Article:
SkyWater will also replace its use of aluminum in interconnects with copper, a move that the consumer chip industry made about 15 years ago. The use of copper interconnects combined with support for the 65nm and 45nm process technology in the near future means that SkyWater will be able to build chips that resemble modern consumer chips. As such, the company will be able to make high-end mixed signal chips for the Internet of Things, chiplets and silicon interposers.

The U.S. government will fund the first phase of SkyWater’s facility upgrade with $80 million, with the rest to come in the next phases.

  • NightHawkRMX
    I never knew CPUs were susceptible to radiation damage.
    Reply
  • genz
    They aren't, but the radiation passing through them causes single-bit 'style' errors because it's basically handing electrons to whatever it hits and thus flipping bits from 0 to 1. You can't even build a heavy lead shield around an existing CPU (which for space is dumb anyway 'cause you're paying about $40,000 per kilo to get stuff into orbit)... any spike in radiation that overcomes this will lead will junk your data. Same to all other bits of the machine. Drives have to be Faraday caged but most of the time it's better to just transmit them instantly down to earth.

    I know a bit about the DoD microprocessor in satellites. It makes ancient look new, and I think the fastest they ever made was like 150Mhz, but the large process node means that it takes more electrical energy to disrupt them (just as a new 10TB HDD needs a weaker magnet to wipe as the individual 1s and 0s take a lower amount of space on the disk, and are designed to just need less power per bit in the first place).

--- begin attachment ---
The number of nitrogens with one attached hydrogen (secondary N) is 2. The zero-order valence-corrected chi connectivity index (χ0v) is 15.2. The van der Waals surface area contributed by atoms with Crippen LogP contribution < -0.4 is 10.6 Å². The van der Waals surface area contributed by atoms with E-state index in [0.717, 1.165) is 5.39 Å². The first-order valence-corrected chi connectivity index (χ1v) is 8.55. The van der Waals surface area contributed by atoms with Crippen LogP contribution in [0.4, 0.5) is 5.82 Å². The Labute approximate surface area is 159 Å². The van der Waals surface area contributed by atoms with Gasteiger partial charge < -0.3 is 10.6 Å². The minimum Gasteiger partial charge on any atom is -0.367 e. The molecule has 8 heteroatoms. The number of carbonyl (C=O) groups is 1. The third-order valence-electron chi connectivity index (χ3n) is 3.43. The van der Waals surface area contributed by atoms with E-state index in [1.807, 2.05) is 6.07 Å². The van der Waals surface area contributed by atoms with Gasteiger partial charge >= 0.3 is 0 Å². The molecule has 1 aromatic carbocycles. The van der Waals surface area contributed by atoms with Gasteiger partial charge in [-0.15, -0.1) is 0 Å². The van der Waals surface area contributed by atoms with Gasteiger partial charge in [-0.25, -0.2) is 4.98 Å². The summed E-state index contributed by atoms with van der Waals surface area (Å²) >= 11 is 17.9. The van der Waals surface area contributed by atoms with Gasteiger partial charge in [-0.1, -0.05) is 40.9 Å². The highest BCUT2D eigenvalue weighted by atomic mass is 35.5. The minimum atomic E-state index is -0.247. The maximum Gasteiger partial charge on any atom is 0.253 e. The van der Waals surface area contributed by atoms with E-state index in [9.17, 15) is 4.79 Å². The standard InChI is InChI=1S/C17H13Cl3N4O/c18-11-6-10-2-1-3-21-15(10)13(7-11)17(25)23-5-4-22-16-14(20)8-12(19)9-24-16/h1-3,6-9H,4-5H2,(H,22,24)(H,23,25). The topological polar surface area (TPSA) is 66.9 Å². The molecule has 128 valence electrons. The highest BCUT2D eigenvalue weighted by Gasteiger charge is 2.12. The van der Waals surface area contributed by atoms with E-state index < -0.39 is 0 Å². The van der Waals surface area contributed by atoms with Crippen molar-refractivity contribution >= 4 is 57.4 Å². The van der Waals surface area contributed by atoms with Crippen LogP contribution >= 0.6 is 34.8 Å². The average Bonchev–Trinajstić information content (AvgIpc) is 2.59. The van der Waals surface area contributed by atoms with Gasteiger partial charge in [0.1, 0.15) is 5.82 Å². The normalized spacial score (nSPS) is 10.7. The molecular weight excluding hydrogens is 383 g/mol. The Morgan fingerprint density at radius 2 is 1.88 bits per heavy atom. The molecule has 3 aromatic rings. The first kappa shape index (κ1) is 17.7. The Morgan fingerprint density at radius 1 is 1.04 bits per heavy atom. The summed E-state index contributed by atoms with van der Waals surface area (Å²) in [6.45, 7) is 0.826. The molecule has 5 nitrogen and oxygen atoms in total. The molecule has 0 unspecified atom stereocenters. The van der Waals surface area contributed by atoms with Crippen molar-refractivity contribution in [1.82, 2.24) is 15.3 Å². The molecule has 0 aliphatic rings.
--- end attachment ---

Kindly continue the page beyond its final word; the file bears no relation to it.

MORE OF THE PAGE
So you have to make a CPU with the equivalent of RAM ECC on all it's processing units. Then you have to ECC the ECC lol.
    Reply
  • Mirkoskji
    Ehm.
    So They need to upgrade radiation-resistance for processing units in their nuclear arsenal? Are they building nuclear arsenal? Is US planning to dump some new shit in the atmosphere which is clearly not their property? Or are they planning to democratise the world in the next few decades? Or is this just for scientific purposes?
    What's the real need? this leaves more questions than answers. #thefuq
    Reply
  • TJ Hooker
    genz said:
    They aren't, but the radiation passing through them causes single-bit 'style' errors because it's basically handing electrons to whatever it hits and thus flipping bits from 0 to 1.
    It looks like radiation can cause permanent damage to ICs, not just data corruption.
    https://en.wikipedia.org/wiki/Radiation_hardening#Radiation_effects_on_electronics

    Mirkoskji said:
    Ehm.
    So They need to upgrade radiation-resistance for processing units in their nuclear arsenal? Are they building nuclear arsenal? Is US planning to dump some new shit in the atmosphere which is clearly not their property? Or are they planning to democratise the world in the next few decades? Or is this just for scientific purposes?
    What's the real need? this leaves more questions than answers. #thefuq
    They have an existing nuclear arsenal. I would assume that arsenal requires maintenance, including part replacement. It's becoming difficult to source the tools required to make those antiquated parts, so they're investing in new tools to make new parts. That's my take on it based on what's stated in the article.
    Reply
  • NightHawkRMX
    Russia actually has a larger nuclear arsonal than the us.
    Reply